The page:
For public companies, you can find database services that publish betas. Few services do a better job of estimating betas than BARRA. While you might not be able to afford to subscribe to the beta estimation service, this site describes the process by which they come up with "fundamental" betas. Bloomberg and Ibbotson are other valuable sources of industry betas.
  • (Rm – Rf) = Equity Market Risk Premium (EMRP) - The equity market risk premium (EMRP) represents the returns investors expect to compensate them for taking extra risk by investing in the stock market over and above the risk-free rate. In other words, it is the difference between the risk-free rate and the market rate. It is a highly contentious figure. Many commentators argue that it has gone up due to the notion that holding shares has become more risky.
    The EMRP frequently cited is based on the historical average annual excess return obtained from investing in the stock market above the risk-free rate. The average may either be calculated using an arithmetic mean or a geometric mean. The geometric mean provides an annually compounded rate of excess return and will in most cases be lower than the arithmetic mean. Both methods are popular, but the arithmetic average has gained widespread acceptance.

Once the cost of equity is calculated, adjustments can be made to take account of risk factors specific to the company, which may increase or decrease a company's risk profile. Such factors include the size of the company, pending lawsuits, concentration of customer base and dependence on key employees. Adjustments are entirely a matter of investor judgment, and they vary from company to company. (Learn more in The Capital Asset Pricing Model: An Overview.)

Cost of Newly Issued Stock
Cost of newly issued stock (Rc) is the cost of external equity, and it is based on the cost of retained earnings increased for flotation costs (cost of issuing common stock). For a constant-growth company, this can be calculated as follows:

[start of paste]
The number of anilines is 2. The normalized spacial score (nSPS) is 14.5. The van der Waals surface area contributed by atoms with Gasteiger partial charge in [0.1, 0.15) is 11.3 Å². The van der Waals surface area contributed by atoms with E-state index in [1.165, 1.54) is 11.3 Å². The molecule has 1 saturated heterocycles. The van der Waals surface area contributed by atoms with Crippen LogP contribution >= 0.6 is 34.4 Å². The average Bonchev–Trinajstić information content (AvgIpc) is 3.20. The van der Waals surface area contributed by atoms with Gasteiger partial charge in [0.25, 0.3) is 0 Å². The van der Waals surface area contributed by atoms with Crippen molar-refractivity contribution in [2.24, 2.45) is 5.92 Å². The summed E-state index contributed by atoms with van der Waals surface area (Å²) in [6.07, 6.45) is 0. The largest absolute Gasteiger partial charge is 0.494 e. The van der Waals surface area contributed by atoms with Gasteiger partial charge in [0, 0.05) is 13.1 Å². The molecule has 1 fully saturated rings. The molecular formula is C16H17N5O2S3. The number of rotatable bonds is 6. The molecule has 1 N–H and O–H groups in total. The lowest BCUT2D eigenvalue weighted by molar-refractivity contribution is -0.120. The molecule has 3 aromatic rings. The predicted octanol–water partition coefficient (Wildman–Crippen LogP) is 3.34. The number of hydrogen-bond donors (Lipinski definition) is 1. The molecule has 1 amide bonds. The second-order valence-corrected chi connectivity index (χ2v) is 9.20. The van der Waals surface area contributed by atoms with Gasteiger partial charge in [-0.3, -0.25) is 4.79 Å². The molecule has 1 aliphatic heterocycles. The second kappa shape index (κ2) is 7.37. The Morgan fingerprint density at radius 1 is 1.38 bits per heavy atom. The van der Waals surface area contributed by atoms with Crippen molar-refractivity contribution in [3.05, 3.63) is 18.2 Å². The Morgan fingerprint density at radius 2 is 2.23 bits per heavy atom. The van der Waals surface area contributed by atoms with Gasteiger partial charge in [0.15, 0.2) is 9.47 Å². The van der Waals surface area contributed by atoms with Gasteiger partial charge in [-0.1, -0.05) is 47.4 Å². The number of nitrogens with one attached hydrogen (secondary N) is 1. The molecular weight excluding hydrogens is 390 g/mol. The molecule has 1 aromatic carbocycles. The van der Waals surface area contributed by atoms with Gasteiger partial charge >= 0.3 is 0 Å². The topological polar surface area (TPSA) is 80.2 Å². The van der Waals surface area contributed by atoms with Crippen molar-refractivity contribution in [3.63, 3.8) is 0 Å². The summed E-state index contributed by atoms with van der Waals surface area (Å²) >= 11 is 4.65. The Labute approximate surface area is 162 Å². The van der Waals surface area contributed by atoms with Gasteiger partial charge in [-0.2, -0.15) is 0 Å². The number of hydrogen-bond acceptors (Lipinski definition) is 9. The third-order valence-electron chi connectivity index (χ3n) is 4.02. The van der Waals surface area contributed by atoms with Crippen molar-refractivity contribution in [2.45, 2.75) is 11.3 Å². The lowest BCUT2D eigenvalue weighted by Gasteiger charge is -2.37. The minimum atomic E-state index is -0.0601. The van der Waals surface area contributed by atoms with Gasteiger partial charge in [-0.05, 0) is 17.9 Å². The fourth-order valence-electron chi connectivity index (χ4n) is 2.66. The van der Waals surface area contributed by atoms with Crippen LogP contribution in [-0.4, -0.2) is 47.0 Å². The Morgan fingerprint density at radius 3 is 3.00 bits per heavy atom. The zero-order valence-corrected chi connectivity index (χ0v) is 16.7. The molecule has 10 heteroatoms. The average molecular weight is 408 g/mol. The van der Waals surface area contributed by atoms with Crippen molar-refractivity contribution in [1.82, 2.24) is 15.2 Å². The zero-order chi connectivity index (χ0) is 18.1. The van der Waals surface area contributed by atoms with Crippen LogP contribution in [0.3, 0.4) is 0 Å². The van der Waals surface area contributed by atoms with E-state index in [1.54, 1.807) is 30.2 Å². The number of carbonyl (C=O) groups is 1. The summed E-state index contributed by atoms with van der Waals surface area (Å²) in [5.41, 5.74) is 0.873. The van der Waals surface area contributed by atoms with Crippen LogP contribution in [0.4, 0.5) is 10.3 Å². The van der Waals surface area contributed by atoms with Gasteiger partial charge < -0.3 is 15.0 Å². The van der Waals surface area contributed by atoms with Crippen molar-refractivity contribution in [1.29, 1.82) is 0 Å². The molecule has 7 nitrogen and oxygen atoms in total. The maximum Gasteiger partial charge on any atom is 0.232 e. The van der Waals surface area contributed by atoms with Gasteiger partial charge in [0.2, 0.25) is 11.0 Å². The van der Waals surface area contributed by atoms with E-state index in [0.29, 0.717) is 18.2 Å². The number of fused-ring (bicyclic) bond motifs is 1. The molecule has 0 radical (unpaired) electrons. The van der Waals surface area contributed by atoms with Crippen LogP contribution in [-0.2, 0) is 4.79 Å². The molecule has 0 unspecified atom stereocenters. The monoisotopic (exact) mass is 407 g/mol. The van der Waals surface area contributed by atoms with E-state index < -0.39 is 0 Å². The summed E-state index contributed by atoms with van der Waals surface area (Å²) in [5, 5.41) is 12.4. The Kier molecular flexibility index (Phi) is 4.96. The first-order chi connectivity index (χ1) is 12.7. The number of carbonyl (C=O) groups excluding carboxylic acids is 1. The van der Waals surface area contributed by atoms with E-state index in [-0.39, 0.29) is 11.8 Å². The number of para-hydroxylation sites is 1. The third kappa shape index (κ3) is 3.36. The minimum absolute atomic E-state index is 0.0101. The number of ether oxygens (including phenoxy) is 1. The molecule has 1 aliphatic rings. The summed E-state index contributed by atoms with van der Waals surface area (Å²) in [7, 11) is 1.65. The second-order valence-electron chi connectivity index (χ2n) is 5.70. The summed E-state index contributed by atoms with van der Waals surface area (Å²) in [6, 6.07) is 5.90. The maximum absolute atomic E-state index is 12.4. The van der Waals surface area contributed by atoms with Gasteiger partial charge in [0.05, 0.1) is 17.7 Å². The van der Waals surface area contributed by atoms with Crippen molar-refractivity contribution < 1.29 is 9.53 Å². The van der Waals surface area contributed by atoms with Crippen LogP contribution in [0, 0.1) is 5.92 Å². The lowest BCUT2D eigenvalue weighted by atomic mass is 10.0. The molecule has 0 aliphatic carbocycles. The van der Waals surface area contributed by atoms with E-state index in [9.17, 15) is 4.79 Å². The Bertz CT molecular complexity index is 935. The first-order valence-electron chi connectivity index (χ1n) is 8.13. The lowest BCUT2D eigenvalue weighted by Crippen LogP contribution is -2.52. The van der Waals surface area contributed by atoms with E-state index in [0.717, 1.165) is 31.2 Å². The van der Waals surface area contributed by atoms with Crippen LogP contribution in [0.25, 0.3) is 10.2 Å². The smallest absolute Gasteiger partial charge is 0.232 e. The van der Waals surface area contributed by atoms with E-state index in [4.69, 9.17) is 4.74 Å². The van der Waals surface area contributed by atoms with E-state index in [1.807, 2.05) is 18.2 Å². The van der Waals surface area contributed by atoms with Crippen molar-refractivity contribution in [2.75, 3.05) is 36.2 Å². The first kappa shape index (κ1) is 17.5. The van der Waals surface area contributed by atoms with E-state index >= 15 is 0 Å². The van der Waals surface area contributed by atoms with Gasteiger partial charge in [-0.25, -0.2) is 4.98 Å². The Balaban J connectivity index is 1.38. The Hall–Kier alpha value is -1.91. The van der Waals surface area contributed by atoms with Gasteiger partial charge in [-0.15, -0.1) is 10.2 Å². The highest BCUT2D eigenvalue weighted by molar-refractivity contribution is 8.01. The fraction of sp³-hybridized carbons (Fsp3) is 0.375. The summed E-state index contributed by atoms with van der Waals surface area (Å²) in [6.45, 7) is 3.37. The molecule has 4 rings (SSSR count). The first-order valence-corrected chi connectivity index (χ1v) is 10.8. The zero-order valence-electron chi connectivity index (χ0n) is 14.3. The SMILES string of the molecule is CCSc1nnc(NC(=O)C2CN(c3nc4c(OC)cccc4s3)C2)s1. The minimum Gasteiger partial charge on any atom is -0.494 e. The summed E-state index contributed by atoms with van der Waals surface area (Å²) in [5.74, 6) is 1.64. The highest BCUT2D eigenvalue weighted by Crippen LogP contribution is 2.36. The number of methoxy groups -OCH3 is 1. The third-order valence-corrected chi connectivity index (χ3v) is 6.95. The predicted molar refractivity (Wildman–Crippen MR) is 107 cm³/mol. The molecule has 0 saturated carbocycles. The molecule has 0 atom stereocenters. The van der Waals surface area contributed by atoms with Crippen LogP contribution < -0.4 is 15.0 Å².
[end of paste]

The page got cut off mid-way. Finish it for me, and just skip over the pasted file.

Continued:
Rc = D1__ + g
P0 (1-F)
where:
F = the percentage flotation cost, or (current stock price - funds going to company) / current stock price


Example: Cost of Newly Issued Stock
Assume Newco's stock is selling for $40, its expected ROE is 10%, next year's dividend is $2 and the company expects to pay out 30% of its earnings. Additionally, assume the company has a flotation cost of 5%. What is Newco's cost of new equity?

Answer:
Rc = 2 + 0.07 = 0.123, or 12.3%
40(1-0.05)

It is important to note that the cost of newly issued stock is higher than the company's cost of retained earnings. This is due to the flotation costs. (For more on newly issued stock, see Why Investors Can't Get Enough Of Social Media IPOs and 5 Signs That Social Media Is The Next Bubble.)

Weighted Average Cost of Equity

Weighted average cost of equity (WACE) is a way to calculate the cost of a company's equity that gives different weight to different aspects of the equities. Instead of lumping retained earnings, common stock and preferred stock together, WACE provides a more accurate idea of a company's total cost of equity.